and Empire” – Sunday, December 4 – 10am By Bob Reuschlein
with the book “Jesus Before Christianity” by Albert Nolan, I learned this man
Jesus was far more subtle than the simplistic deity he’s been portrayed as by
modern religion. After five years of
carefully going over the gospels line by line, I concluded that one of the most
important themes taught by Jesus was all about abuse of power. Power corrupts and absolute power corrupts
absolutely. Marcus Borg calls this the
domination principle. Teaching love is
not enough to get one killed, but challenging the power structure is. Jesus was a champion of the outcasts of
society, and a thorn in the side of the rich, the powerful, and the religious
elites of his day. His mission? Quote: “I come to give you life that you may
have it more abundantly”.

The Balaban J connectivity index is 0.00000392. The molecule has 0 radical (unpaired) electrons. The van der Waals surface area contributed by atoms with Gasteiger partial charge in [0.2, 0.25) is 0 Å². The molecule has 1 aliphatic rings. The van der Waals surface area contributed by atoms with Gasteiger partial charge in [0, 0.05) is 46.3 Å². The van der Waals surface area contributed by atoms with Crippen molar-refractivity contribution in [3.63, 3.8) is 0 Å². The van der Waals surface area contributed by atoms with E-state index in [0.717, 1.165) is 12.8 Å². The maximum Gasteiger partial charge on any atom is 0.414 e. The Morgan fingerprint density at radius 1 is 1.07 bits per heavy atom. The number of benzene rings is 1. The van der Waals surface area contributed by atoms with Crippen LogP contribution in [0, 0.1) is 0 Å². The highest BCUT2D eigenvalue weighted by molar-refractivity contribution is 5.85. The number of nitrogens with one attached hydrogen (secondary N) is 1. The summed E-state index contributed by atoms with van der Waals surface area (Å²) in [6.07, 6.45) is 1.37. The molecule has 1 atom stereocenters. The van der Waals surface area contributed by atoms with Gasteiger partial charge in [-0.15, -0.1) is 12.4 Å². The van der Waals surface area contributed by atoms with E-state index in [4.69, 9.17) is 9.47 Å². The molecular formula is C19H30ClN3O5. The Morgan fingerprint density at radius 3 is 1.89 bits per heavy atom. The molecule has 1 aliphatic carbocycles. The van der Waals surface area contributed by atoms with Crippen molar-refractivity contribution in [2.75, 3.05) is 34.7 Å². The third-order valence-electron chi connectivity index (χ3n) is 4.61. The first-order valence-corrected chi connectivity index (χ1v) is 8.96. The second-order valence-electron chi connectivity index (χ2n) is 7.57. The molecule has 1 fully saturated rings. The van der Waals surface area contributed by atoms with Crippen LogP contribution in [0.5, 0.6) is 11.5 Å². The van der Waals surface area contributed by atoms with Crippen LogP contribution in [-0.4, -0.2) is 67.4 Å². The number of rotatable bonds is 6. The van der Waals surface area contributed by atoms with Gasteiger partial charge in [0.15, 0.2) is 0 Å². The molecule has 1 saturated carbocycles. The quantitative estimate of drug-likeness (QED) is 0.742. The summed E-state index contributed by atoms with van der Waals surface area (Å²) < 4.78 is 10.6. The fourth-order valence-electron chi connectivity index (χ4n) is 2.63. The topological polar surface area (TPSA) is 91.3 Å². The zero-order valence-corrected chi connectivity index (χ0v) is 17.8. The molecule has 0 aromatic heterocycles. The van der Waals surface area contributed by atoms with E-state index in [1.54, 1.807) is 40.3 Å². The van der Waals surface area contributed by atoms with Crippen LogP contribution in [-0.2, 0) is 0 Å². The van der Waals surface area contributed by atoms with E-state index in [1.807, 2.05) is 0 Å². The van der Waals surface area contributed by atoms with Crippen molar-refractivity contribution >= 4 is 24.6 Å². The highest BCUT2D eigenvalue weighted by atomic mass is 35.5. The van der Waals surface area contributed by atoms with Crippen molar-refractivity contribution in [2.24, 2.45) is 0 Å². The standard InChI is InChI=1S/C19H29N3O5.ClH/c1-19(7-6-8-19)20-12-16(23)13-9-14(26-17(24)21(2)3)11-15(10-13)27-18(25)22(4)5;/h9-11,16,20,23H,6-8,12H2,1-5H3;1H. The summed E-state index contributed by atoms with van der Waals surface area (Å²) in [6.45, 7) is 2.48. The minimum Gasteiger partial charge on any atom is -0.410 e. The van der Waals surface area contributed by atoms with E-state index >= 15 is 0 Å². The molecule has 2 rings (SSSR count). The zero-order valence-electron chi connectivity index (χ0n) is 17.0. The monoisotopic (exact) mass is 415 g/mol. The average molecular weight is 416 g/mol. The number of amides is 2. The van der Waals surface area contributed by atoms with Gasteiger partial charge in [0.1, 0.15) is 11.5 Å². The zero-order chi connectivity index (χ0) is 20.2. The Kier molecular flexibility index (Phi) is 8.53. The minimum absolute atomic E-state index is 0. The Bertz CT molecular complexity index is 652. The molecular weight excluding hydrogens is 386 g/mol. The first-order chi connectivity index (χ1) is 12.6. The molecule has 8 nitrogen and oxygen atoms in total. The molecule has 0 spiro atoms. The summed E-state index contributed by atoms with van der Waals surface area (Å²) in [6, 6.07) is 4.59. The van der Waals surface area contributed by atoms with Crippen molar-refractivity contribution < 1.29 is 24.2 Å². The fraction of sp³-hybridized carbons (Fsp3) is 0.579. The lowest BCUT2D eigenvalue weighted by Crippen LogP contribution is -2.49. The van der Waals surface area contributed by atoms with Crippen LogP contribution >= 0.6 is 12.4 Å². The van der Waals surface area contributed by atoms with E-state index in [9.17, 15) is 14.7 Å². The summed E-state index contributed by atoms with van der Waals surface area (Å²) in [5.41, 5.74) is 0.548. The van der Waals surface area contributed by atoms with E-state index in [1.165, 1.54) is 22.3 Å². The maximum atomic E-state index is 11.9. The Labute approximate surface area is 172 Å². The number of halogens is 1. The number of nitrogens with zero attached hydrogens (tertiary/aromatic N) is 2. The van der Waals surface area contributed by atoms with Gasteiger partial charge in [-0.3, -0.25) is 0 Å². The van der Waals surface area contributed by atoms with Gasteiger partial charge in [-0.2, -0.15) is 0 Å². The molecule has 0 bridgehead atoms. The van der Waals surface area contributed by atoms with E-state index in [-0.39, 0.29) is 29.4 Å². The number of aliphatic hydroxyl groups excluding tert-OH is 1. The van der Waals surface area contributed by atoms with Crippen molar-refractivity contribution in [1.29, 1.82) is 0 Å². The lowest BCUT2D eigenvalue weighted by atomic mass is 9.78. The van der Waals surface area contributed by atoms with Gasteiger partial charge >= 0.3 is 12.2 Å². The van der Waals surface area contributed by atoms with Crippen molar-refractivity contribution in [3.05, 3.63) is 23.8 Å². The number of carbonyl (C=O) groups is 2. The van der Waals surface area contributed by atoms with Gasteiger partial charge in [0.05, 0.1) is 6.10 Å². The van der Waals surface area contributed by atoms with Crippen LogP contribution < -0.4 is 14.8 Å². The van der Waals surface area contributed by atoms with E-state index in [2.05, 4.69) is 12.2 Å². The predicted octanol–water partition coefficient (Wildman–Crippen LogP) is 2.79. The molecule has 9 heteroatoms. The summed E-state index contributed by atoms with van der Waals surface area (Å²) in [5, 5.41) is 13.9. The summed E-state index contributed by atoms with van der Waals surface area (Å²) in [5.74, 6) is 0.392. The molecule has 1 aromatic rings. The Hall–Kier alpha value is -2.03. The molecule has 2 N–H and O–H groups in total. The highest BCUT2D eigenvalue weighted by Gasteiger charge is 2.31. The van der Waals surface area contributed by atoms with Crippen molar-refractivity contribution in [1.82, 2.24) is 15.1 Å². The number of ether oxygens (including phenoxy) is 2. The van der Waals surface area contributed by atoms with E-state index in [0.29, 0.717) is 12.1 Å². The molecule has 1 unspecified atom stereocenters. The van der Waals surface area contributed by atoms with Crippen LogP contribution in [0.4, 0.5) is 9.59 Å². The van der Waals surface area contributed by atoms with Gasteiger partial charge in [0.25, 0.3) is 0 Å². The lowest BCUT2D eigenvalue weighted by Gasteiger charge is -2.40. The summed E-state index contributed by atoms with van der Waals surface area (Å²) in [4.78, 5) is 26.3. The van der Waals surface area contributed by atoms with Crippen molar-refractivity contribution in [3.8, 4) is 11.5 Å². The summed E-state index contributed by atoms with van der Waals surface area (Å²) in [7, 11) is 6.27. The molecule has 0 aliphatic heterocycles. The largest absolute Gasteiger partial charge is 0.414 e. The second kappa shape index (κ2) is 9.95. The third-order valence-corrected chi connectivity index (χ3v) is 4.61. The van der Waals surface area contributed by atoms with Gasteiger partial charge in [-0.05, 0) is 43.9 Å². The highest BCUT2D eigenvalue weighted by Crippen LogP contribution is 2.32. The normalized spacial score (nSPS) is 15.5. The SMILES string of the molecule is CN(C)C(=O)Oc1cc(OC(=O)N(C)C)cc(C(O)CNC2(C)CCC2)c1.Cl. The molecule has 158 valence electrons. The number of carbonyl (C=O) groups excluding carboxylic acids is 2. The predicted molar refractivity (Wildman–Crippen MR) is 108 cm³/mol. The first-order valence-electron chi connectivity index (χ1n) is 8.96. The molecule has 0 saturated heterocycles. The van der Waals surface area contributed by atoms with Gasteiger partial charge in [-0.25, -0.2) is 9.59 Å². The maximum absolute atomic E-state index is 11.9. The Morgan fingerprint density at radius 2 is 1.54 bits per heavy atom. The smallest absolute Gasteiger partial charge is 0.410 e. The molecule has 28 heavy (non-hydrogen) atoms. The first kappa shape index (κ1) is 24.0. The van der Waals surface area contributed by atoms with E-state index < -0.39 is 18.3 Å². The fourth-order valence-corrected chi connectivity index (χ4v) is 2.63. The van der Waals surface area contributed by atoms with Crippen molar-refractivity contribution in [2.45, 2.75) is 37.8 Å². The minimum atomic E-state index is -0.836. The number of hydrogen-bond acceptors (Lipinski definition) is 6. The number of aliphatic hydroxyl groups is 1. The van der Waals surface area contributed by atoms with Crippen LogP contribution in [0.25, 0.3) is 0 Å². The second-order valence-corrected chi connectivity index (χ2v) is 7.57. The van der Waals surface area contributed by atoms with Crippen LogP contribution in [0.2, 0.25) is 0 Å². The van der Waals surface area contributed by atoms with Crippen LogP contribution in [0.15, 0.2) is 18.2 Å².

knew, like the Buddha knew before him, that life was much richer when you serve
and love even the least among us. All
humans have value was his central message, not just those that are in People
magazine. This principle is well
illustrated by scenes from the movie “Titanic”. In this movie an elite young lady runs off with a poor boy and
has the time of her life. While the
rich are having a boring dinner on the top decks, the poor people are having a
rollicking party below decks. The
difference is between being "controlled and reserved" vs. "open
and relating". Note the word “control”
is an empire word.
is what Jesus means when he says, “I come to give you life”. Careful reading in context of the 37
passages in the gospels that refer to the “kingdom of god” or the “kingdom of
heaven” suggest to me a more earthly interpretation. He uses these terms the way I would use the term “fellowship of
humankind”. This is what Jesus refers